Any suggestions on what it should be then?
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Senator PiT
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« Reply #2582 on: May 11, 2012, 03:09:23 pm »
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     I could go for retaining the current base pay rates & have performance-based boosters. Problem is, that would require that we write standardized tests well enough that "teaching to the test" does not disservice the students. One of the common criticisms of standardized testing is that the questions are frequently irrelevant to any kind of reasonable curriculum.

     We also need to figure out how much this would cost & how we would pay for it.
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Senator and SoEA Kalwejt
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« Reply #2583 on: May 11, 2012, 03:49:18 pm »
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My sincere apologies for being such a Johhny Come Lately. I haven't ignored legislative works, but were studying the issue. Expect me to comment soon Smiley
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SJoyce
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« Reply #2584 on: May 11, 2012, 04:12:55 pm »
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     I could go for retaining the current base pay rates & have performance-based boosters. Problem is, that would require that we write standardized tests well enough that "teaching to the test" does not disservice the students. One of the common criticisms of standardized testing is that the questions are frequently irrelevant to any kind of reasonable curriculum.

     We also need to figure out how much this would cost & how we would pay for it.

I could see that, if we can avoid the "pineapples don't have sleeves" issue... We could also just pay them minimum wage, but count time spent grading papers, planning lessons, communicating with parents, providing help for students, setting up/taking down classrooms, writing grant proposals, shopping for school supplies, prepping for certification, coaching, and club advising in addition to time spent in the classroom.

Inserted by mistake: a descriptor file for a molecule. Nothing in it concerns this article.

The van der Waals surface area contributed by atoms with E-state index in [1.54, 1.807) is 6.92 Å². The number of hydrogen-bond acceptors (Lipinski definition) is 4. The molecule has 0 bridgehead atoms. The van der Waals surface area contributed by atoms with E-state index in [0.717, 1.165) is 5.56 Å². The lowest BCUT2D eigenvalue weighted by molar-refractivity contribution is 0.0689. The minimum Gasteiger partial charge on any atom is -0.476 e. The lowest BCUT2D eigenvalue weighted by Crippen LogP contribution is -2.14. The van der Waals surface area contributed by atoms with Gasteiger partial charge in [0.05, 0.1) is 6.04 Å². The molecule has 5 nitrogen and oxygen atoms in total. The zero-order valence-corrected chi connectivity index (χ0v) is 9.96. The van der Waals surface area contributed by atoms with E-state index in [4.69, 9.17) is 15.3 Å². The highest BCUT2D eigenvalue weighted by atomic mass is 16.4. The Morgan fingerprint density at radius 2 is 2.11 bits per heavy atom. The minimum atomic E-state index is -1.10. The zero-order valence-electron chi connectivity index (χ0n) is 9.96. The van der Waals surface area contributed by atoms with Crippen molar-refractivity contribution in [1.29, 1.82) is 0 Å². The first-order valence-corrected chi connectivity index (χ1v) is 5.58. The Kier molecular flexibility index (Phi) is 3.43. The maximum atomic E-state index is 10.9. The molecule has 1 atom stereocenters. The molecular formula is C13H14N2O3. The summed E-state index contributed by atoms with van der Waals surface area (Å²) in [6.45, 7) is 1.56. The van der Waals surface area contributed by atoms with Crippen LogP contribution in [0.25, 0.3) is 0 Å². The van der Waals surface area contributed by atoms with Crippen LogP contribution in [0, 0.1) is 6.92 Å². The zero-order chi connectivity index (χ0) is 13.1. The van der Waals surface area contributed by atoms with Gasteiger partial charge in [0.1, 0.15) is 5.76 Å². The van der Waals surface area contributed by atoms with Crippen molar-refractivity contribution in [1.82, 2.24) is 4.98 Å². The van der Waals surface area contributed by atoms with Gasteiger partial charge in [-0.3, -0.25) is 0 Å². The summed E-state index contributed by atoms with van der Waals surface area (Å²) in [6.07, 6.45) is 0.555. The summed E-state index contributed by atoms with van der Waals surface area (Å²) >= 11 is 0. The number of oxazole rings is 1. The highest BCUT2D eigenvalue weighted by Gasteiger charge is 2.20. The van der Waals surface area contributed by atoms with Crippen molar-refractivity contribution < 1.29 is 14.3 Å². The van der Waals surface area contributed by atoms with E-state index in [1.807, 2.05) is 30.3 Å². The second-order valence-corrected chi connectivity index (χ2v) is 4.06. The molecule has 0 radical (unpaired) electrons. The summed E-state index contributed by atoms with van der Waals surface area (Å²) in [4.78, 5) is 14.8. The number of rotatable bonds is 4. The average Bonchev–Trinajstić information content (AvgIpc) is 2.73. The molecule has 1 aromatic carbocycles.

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Yelnoc
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« Reply #2585 on: May 11, 2012, 04:20:31 pm »
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Perhaps a pay-grade system would make the most sense.  Every year the teacher's salary increases by a certain percent from the base (capped at a certain point of course).
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Senator PiT
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« Reply #2586 on: May 14, 2012, 03:02:33 pm »
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     Ahem.
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SJoyce
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« Reply #2587 on: May 14, 2012, 05:22:44 pm »
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I'd accept a pay-grade system with performance based boosters.
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Yelnoc
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« Reply #2588 on: May 15, 2012, 10:25:38 am »
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So then, now that the sponsor has left the legislator, someone else will have to step forward to sponsor this bill.

Do NOT sponsor if you're not prepared to do some serious work.  I will be busy in real life until mid-June, so I'm not able to sponsor it.
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SJoyce
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« Reply #2589 on: May 15, 2012, 04:08:35 pm »